Very profound and he does not exaggerate. Who wants to lose what they’ve built up? I believe this to be an accurate assessment that those who invest in the tangible want most to hold on to it. You have to keep in mind you can’t take your material possessions with you after you die. Live for a greater purpose, live for self-improvement.

You may not believe in an after-life, but you can still leave a positive effect on those who knew you when your time comes. Learn how to stop worrying about losing the unnecessary things such as your wealth because none of it matters in the end.

Actively listen

“When people talk, listen completely. Most people never listen.”

I’ve talked about the importance of listening before. Most people are too involved with their own stories and want to speak of themselves. They forget to listen.

Listen more than you talk. Break it down into percentages if you have to. 75% listening and the rest you can have for talking.

You develop bonds and true friendships through listening. You learn through listening. Very rarely is there a need for you to dominate a conversation, so sit and listen.

I’ll admit there are times that I forget to listen as well and all I want to do is boast. Then I snap out of it and realize that everyone wants to feel special and so I listen. I smile, I nod, I let them know that their words do not fall on deaf ears.

Hemingway was a brave and wise man who thought philosophically. Are you going to let his words go to waste? Take action and learn from his experiences.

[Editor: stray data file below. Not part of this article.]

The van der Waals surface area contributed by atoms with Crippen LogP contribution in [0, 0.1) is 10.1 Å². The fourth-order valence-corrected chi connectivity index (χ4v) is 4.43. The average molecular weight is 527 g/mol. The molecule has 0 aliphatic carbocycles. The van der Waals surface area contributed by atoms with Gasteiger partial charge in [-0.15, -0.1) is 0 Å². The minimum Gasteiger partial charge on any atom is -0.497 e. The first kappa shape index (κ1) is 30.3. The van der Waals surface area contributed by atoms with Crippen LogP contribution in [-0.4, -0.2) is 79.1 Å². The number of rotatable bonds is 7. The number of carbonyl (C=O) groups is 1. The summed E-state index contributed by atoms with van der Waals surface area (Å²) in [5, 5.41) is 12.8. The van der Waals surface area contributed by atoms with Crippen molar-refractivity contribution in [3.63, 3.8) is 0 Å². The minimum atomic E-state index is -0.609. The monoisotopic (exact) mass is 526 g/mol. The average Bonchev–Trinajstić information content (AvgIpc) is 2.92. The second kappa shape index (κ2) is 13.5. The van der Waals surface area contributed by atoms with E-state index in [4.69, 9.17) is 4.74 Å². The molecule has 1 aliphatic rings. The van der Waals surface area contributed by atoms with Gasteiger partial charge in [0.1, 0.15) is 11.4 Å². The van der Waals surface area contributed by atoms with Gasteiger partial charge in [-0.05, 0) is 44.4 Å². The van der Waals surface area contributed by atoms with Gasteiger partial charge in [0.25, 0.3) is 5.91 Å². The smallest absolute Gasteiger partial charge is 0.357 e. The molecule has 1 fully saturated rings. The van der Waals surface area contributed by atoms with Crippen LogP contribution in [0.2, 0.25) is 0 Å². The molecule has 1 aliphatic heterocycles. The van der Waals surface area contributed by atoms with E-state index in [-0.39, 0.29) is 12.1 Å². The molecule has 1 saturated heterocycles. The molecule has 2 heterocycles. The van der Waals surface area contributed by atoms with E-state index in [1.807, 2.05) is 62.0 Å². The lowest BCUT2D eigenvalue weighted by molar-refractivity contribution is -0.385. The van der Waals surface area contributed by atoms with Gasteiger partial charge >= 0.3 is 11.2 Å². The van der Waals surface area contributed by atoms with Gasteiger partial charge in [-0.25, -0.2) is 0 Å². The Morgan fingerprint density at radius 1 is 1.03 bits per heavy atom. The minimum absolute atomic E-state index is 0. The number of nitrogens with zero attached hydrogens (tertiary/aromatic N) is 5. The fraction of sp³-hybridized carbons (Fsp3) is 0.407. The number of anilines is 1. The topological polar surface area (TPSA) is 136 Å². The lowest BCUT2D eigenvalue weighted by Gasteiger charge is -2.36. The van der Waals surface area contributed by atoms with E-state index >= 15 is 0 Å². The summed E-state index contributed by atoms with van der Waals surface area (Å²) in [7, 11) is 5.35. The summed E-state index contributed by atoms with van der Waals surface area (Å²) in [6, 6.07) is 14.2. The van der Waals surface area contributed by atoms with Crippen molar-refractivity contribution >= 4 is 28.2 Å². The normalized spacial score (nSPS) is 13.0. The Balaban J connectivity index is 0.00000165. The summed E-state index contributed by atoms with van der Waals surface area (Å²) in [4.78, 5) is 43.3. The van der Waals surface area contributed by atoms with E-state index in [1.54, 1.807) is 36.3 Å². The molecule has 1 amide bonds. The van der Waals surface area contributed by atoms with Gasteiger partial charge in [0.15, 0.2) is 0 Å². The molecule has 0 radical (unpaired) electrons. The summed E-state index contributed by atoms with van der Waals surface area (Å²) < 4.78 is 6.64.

If this resonated with you then please leave a comment below to start a discussion.

Question: What do you think Hemingway was most right about?

Read more profound quotes to live by.

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Vincent Nguyen is the author of Self Stairway and founder of Growth Ninja, a digital marketing agency that specializes in Facebook Ads. Voted "Most Guapo" five years in a row (lost during 6th year to a hand model.)

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40 responses to 10 Quotes and Life Lessons From Ernest Hemingway

  1. Great post.

    One of my favorite Hemingway quotes came from a letter to his publisher, Charles Scribner, where he wrote: “Jeezo Chrise, you have to have confidence to be a champion and that is the only thing I ever wished to be.”

    Kind of sums up his life pretty succinctly (and accurately).

    I also like near the end of The Old Man and the Sea where he writes something to the effect that, “A man can be destroyed, but not defeated.”

  2. You do realize, of course, that Ernest Hemingway was an abusive, philandering, manic depressive alcoholic who ruined lives and ended his own? That’s no role model — no matter the stark beauty of his prose. He trashed his friends and mentored, ruined the Fitzgeralds’ admittedly already troubled marriage, and was always on the lookout for the next cute girl to cheat on the wife of the moment with. No wisdom there — only a giant “how not to live” list.

    • Hi, Laura. It’s interesting that a lot of society’s role models seemed to have very dark sides to them. Some notable examples that come to mind are John Lennon, Mother Teresa, Gandhi, and I’m sure there are more.

      I can’t truthfully say that I knew about Hemingway’s abuse until you pointed this out now. That makes me a little more wary of who I’d call a role model. Don’t worry, I’m not going to say anything along the lines of “we all have our dark sides” nor am I going to shout “no one’s perfect!”

    • Ouch, Laura –

      I’m guessing you’re not a big fan of Picasso either.

      • She does bring up a valid point. I hope this week’s article (coming on Monday) starts an interesting conversation that can tie into this discussion right now. You’ll see what I mean. 🙂

    • Sounds as if you’ve been stung by life; our prayers may help, be tough! Joe Dahl